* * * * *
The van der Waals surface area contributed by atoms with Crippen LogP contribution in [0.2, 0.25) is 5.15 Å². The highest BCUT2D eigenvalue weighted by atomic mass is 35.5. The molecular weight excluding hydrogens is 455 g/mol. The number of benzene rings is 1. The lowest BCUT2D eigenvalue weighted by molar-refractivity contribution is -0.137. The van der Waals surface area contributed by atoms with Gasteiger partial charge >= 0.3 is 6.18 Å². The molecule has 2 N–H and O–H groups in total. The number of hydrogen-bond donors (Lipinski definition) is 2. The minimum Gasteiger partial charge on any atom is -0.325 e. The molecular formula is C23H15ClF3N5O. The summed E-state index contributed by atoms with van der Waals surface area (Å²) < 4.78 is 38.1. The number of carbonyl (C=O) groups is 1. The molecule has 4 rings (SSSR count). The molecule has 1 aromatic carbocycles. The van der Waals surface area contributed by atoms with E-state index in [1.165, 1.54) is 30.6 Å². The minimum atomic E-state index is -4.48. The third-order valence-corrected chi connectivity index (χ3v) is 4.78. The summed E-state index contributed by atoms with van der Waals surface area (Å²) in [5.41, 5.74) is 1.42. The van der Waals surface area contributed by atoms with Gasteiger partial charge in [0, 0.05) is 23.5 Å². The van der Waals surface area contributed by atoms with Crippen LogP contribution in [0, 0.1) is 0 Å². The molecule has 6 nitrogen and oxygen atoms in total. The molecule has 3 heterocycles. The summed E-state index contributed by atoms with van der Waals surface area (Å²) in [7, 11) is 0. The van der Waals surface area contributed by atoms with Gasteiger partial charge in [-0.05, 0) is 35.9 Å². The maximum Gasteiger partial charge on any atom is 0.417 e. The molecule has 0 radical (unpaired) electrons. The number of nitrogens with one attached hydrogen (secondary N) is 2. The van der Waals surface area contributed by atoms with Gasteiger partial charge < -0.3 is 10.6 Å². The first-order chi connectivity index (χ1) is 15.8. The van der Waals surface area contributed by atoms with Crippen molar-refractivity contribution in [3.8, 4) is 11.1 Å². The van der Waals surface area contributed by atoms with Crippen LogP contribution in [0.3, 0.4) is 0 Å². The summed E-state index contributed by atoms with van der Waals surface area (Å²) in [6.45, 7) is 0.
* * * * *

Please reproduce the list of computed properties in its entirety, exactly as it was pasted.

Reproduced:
The van der Waals surface area contributed by atoms with Crippen LogP contribution in [0.2, 0.25) is 5.15 Å². The highest BCUT2D eigenvalue weighted by atomic mass is 35.5. The molecular weight excluding hydrogens is 455 g/mol. The number of benzene rings is 1. The lowest BCUT2D eigenvalue weighted by molar-refractivity contribution is -0.137. The van der Waals surface area contributed by atoms with Gasteiger partial charge >= 0.3 is 6.18 Å². The molecule has 2 N–H and O–H groups in total. The number of hydrogen-bond donors (Lipinski definition) is 2. The minimum Gasteiger partial charge on any atom is -0.325 e. The molecular formula is C23H15ClF3N5O. The summed E-state index contributed by atoms with van der Waals surface area (Å²) < 4.78 is 38.1. The number of carbonyl (C=O) groups is 1. The molecule has 4 rings (SSSR count). The molecule has 1 aromatic carbocycles. The van der Waals surface area contributed by atoms with E-state index in [1.165, 1.54) is 30.6 Å². The minimum atomic E-state index is -4.48. The third-order valence-corrected chi connectivity index (χ3v) is 4.78. The summed E-state index contributed by atoms with van der Waals surface area (Å²) in [5.41, 5.74) is 1.42. The van der Waals surface area contributed by atoms with Gasteiger partial charge in [0, 0.05) is 23.5 Å². The van der Waals surface area contributed by atoms with Crippen LogP contribution in [0, 0.1) is 0 Å². The molecule has 6 nitrogen and oxygen atoms in total. The molecule has 3 heterocycles. The summed E-state index contributed by atoms with van der Waals surface area (Å²) in [7, 11) is 0. The van der Waals surface area contributed by atoms with Gasteiger partial charge in [-0.05, 0) is 35.9 Å². The maximum Gasteiger partial charge on any atom is 0.417 e. The molecule has 0 radical (unpaired) electrons. The number of nitrogens with one attached hydrogen (secondary N) is 2. The van der Waals surface area contributed by atoms with Gasteiger partial charge < -0.3 is 10.6 Å². The first-order chi connectivity index (χ1) is 15.8. The van der Waals surface area contributed by atoms with Crippen molar-refractivity contribution in [3.8, 4) is 11.1 Å². The van der Waals surface area contributed by atoms with Crippen LogP contribution in [0.3, 0.4) is 0 Å². The summed E-state index contributed by atoms with van der Waals surface area (Å²) in [6.45, 7) is 0.